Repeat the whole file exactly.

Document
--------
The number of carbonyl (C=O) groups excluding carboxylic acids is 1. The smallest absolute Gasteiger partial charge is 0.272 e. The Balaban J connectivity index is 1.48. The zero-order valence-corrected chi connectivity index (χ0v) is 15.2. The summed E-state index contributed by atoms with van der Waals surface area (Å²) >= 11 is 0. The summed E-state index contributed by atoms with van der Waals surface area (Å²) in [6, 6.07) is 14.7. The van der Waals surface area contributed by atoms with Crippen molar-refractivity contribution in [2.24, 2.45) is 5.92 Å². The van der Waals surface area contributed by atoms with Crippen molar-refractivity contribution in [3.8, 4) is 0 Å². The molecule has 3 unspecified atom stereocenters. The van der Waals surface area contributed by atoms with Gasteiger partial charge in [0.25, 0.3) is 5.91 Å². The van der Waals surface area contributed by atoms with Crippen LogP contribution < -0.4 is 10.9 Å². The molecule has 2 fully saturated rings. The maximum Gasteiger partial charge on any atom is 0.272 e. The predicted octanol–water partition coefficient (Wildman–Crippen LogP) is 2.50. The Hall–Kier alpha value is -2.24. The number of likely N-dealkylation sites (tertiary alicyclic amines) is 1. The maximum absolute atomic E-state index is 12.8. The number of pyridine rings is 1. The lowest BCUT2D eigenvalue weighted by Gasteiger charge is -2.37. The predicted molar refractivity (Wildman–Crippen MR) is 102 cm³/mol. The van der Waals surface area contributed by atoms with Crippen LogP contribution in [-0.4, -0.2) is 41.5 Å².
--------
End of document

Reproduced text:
The number of carbonyl (C=O) groups excluding carboxylic acids is 1. The smallest absolute Gasteiger partial charge is 0.272 e. The Balaban J connectivity index is 1.48. The zero-order valence-corrected chi connectivity index (χ0v) is 15.2. The summed E-state index contributed by atoms with van der Waals surface area (Å²) >= 11 is 0. The summed E-state index contributed by atoms with van der Waals surface area (Å²) in [6, 6.07) is 14.7. The van der Waals surface area contributed by atoms with Crippen molar-refractivity contribution in [2.24, 2.45) is 5.92 Å². The van der Waals surface area contributed by atoms with Crippen molar-refractivity contribution in [3.8, 4) is 0 Å². The molecule has 3 unspecified atom stereocenters. The van der Waals surface area contributed by atoms with Gasteiger partial charge in [0.25, 0.3) is 5.91 Å². The van der Waals surface area contributed by atoms with Crippen LogP contribution < -0.4 is 10.9 Å². The molecule has 2 fully saturated rings. The maximum Gasteiger partial charge on any atom is 0.272 e. The predicted octanol–water partition coefficient (Wildman–Crippen LogP) is 2.50. The Hall–Kier alpha value is -2.24. The number of likely N-dealkylation sites (tertiary alicyclic amines) is 1. The maximum absolute atomic E-state index is 12.8. The number of pyridine rings is 1. The lowest BCUT2D eigenvalue weighted by Gasteiger charge is -2.37. The predicted molar refractivity (Wildman–Crippen MR) is 102 cm³/mol. The van der Waals surface area contributed by atoms with Crippen LogP contribution in [-0.4, -0.2) is 41.5 Å².